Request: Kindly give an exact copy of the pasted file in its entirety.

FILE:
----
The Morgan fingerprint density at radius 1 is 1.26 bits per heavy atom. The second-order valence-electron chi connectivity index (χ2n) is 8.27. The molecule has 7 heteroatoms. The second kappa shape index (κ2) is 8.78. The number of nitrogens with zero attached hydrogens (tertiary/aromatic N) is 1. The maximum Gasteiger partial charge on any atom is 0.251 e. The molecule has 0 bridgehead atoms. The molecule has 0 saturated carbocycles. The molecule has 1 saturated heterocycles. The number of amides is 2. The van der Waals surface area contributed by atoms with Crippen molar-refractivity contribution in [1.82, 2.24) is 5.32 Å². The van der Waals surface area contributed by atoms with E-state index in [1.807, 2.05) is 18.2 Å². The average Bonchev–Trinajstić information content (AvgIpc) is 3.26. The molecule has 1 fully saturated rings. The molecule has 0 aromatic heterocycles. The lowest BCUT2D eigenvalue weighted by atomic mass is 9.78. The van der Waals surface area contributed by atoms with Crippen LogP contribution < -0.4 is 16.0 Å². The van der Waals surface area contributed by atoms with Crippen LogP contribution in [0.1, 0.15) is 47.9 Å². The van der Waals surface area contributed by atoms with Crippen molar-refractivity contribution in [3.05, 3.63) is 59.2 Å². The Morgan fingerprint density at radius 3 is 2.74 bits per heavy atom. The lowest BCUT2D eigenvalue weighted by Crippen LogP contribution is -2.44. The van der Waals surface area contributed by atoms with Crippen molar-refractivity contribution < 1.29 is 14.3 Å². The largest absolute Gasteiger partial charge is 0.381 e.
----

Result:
The Morgan fingerprint density at radius 1 is 1.26 bits per heavy atom. The second-order valence-electron chi connectivity index (χ2n) is 8.27. The molecule has 7 heteroatoms. The second kappa shape index (κ2) is 8.78. The number of nitrogens with zero attached hydrogens (tertiary/aromatic N) is 1. The maximum Gasteiger partial charge on any atom is 0.251 e. The molecule has 0 bridgehead atoms. The molecule has 0 saturated carbocycles. The molecule has 1 saturated heterocycles. The number of amides is 2. The van der Waals surface area contributed by atoms with Crippen molar-refractivity contribution in [1.82, 2.24) is 5.32 Å². The van der Waals surface area contributed by atoms with E-state index in [1.807, 2.05) is 18.2 Å². The average Bonchev–Trinajstić information content (AvgIpc) is 3.26. The molecule has 1 fully saturated rings. The molecule has 0 aromatic heterocycles. The lowest BCUT2D eigenvalue weighted by atomic mass is 9.78. The van der Waals surface area contributed by atoms with Crippen LogP contribution < -0.4 is 16.0 Å². The van der Waals surface area contributed by atoms with Crippen LogP contribution in [0.1, 0.15) is 47.9 Å². The van der Waals surface area contributed by atoms with Crippen molar-refractivity contribution in [3.05, 3.63) is 59.2 Å². The Morgan fingerprint density at radius 3 is 2.74 bits per heavy atom. The lowest BCUT2D eigenvalue weighted by Crippen LogP contribution is -2.44. The van der Waals surface area contributed by atoms with Crippen molar-refractivity contribution < 1.29 is 14.3 Å². The largest absolute Gasteiger partial charge is 0.381 e.